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WASHINGTON, DC – Mark Twain never actually said “Reports of my death have been greatly (1) .” But the misquote is too delicious to die a natural death of its own. And nowhere is the idea behind it more (2) than in discussions of the dollar’s international role.
Pundits have been saying last rites for the dollar’s global (3) since the 1960s – that is, for more than a half-century now. The point can be shown by (4) of the phrase “demise of the dollar” in all English-language publications catalogued by Google.
The frequency of such mentions, adjusted for the number of printed pages per year, first jumped in 1969, following the (5) of the London Gold Pool, an arrangement in which eight central banks cooperated to support the dollar’s peg to gold. Use of the phrase (6) in the 1970s, following the collapse of the Bretton Woods system, of which the dollar was the linchpin, and in response to the high inflation that accompanied the presidencies of Richard Nixon, Gerald Ford, and Jimmy Carter in the 1970s.
But even that (7) was dwarfed by the increase in mentions and corresponding worries about the dollar starting in 2001, reflecting the shock of the terrorist attacks that September, the mushrooming growth of the US trade deficit, and then the global financial crisis of 2008.
Yet through all of this, the dollar’s international role has (8) . As my coauthors and I show in a new book, the share of dollars in the foreign-currency reserves held by central banks and governments worldwide hardly budged in the face of these events. The greenback remains the (9) currency traded in foreign-exchange markets. It is still the unit in which petroleum is priced and traded worldwide, Venezuelan leaders’ (10) about the “tyranny of the dollar” notwithstanding.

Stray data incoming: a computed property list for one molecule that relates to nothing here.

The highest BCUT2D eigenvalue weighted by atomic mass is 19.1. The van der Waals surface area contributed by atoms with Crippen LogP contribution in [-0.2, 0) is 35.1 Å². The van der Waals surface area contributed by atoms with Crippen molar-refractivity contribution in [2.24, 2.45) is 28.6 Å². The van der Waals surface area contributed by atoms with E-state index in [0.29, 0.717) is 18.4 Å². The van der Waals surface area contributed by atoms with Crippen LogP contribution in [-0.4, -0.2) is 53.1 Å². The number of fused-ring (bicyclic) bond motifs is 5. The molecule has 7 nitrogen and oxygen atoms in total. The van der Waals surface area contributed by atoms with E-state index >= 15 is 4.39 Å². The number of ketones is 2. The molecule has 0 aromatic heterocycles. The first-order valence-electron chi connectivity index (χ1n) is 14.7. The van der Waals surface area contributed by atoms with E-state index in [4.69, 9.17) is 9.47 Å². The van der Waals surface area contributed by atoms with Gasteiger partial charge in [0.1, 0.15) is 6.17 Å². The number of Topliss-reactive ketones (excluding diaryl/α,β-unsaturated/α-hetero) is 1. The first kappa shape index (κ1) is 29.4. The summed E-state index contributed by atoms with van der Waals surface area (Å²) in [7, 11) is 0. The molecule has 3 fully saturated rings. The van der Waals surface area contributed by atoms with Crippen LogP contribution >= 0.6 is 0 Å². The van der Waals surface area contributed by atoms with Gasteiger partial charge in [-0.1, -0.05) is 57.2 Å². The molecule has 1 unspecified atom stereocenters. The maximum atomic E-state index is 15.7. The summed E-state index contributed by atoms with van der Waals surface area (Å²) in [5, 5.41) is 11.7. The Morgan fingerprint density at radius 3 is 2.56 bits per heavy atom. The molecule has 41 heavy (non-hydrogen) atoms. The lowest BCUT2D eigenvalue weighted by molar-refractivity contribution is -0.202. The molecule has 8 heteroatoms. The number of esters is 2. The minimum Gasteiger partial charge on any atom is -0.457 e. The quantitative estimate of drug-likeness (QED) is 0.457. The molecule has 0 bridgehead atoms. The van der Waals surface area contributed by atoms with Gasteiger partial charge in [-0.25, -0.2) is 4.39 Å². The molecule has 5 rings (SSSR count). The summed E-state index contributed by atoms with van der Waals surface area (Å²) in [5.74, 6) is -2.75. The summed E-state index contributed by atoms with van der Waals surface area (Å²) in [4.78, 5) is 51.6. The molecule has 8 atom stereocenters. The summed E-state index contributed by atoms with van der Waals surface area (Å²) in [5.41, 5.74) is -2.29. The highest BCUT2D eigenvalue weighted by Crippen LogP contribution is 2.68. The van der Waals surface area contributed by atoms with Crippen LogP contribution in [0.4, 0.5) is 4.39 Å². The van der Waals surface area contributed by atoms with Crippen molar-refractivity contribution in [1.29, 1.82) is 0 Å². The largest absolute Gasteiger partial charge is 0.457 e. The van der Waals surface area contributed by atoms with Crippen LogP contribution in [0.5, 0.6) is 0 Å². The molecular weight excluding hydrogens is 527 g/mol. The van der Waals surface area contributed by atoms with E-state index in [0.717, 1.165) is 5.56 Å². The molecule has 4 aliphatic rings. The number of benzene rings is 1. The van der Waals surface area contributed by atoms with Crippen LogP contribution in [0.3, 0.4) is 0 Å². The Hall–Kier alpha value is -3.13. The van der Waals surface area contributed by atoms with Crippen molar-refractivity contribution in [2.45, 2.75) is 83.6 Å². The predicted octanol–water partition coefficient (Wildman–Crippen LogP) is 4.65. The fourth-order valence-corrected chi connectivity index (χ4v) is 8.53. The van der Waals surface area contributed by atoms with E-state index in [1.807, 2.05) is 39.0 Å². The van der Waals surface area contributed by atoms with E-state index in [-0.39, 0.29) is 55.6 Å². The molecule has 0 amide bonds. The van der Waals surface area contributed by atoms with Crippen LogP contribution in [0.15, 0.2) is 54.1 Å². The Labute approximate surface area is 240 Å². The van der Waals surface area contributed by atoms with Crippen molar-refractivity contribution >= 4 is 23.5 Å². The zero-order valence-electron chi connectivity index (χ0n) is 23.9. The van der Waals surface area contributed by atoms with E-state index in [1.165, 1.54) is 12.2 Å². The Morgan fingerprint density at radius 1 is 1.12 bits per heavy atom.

- 1) exaggerated
5) declinedAnswer – 1)
Explanation: exaggerated – represent (something) as being larger, better, or worse than it really is.
- 1) reduce
5) retrenchAnswer – 4)
Explanation: relevant – closely connected or appropriate to what is being done or considered.
- 1) recede
5) abateAnswer – 3)
Explanation: dominance – power and influence over others.
- 1) modesty
5) occurrencesAnswer – 5)
Explanation: occurrences – an incident or event.
- 1) arithmetic
5) depreciateAnswer – 4)
Explanation: collapse – (of a structure) suddenly fall down or give way.
- 1) computation
5) curtailAnswer – 3)
Explanation: soared – fly or rise high in the air.
- 1) spike
5) attenuateAnswer – 1)
Explanation: spike – a thin, pointed piece of metal, wood, or another rigid material.
- 1) dewdrop
5) unassumingAnswer – 4)
Explanation: endured – suffer (something painful or difficult) patiently.
- 1) dominant
5) modestAnswer – 1)
Explanation: dominant – having power and influence over others.
- 1) droplets
5) intervenesAnswer – 4)
Explanation: complaints – a statement that something is unsatisfactory or unacceptable.